The Independent Voice of Southern Methodist University Since 1915

The Daily Campus

The Daily Campus

The Independent Voice of Southern Methodist University Since 1915

The Daily Campus

The Independent Voice of Southern Methodist University Since 1915

The Daily Campus


New shoes, clothes cure the blues

“I don’t hardly know her but I think I could love her, Crimson and Clover.”

That is the feeling that Kristin Yanicelli and Kathryn Anderson had when they decided to open their boutique Krimson and Klover .

Uptown, on the corner of Cole and Bowen, there sits a quaint, sunshine yellow, Victorian-style house.

This house served as an office space for thirty years prior to evolving into a boutique.

“Krimson representing the dressy and Klover representing the casual was Kathryn’s idea,” said Kristin.

The name was not intentionally linked to the song by Joan Jett & the Blackhearts, but it is pretty catchy.

When customers walk into the boutique, their senses are immediately stimulated.

Every guest is greeted with sweet scents of burning Tocca candles, bright colored raw silk drapes caressing the hard wood floors and a freiendly sales rep eager to assist in any fashion needs.

Krimson and Klover was listed in Lucky Magazine January 2004 issue as “Best New Boutiques,” in the Lucky magazine November 2004 issue as “Friendliest Shop Girls” and in the D Magazine October 2003 issue “The Best 163 Stores in Dallas.”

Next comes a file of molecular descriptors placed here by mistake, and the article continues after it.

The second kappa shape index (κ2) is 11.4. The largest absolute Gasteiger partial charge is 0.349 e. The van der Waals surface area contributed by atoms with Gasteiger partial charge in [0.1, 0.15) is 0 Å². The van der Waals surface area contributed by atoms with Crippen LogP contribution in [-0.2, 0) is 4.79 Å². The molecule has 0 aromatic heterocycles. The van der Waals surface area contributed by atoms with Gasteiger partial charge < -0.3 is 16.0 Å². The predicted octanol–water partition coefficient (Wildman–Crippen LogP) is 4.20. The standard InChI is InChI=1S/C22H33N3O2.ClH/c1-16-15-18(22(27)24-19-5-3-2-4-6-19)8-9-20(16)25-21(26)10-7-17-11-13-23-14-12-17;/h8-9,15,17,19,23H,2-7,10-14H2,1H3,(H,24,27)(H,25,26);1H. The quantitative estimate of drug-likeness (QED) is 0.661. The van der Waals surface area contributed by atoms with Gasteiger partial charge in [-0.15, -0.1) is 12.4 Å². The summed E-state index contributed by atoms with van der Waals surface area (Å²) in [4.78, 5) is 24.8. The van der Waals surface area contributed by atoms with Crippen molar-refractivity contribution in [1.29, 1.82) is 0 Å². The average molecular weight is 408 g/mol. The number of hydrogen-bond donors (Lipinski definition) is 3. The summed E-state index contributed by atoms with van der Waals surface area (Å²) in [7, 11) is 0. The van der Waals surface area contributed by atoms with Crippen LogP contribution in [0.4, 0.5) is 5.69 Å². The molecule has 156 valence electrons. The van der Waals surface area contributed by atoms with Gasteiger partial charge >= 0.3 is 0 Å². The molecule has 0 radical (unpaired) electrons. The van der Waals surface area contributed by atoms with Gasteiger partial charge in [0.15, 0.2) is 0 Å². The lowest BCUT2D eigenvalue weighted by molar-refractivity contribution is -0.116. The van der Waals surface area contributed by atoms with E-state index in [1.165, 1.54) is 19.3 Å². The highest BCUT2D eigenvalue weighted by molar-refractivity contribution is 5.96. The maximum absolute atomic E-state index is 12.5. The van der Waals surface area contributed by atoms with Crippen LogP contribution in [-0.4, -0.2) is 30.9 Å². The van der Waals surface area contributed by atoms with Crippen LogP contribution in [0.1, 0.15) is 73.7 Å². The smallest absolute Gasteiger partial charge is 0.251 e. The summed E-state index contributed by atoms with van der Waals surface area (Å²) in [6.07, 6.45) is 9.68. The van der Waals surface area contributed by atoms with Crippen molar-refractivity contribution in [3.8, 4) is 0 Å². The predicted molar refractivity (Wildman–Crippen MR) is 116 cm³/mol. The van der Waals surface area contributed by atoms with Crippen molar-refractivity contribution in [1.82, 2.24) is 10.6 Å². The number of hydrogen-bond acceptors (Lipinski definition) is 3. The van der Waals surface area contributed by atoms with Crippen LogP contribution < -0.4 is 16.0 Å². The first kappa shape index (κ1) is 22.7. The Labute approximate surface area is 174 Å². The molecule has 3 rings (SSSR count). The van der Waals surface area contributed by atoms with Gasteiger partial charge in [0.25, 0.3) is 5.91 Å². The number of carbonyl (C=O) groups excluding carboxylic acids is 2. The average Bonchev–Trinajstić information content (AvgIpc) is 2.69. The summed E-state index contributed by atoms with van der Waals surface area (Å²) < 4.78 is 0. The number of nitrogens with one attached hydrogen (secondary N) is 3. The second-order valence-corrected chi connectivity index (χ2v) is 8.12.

On their first day open, Aug. 5, 2003, Krimson and Klover exceed their expectations and grossed nearly $2,000, which, according to research done by Kristin, was a “great” day.

Kathryn also decorated the boutique, offering a different feeling to the shopping experience.

Dudley, their dog that comes to work with them every day, adds that “looking through you friend’s closet” feel to the boutique.

In the dressing room, instead of finding uncomfortable chairs, there are two comfy chairs filled with embroidered throw pillows flanked by a fashion magazine filled coffee table.

It’s hard to believe Australia was the birthplace for an American capitalist idea, but it was.

When Kristin was studying abroad in Sydney in 2002, she was inspired to start her own business at a conference.

“’An Australian designer started her business opening a boutique twenty years prior,” said Kristin about her moment of inspiration.

“She was speaking about female entrepreneurships and the cost and risk associated with it. What she was saying got me thinking.”

Careful, concise and cautious thinking Kristin did.

After three weeks thinking about the business, Kristin contacted her sister.

“By that point I knew where I wanted the business,” said Kristin.

Knowing that retail business is all about location, location, location, Kristin had her eye set on a spot.

“We knew that the man in the building was retiring after thirty years,” said Kristin.

Michael Anderson, Kristin and Kathryn’s father, owned the building and had no clue of his daughters’ plans.

However, he raised them in an environment that nurtured their business sense.

Michael has always enjoyed making money for himself.

He started out selling subscriptions for the Park Cities News in 1956 and progressed to having two paper routes then to being part owner of the Park Cities News.

“I was raised in a entrepreneurial atmosphere,” Michael said.

“My father always said be your own boss. Your success is only limited to how hard you want to work and how smart you want to work.”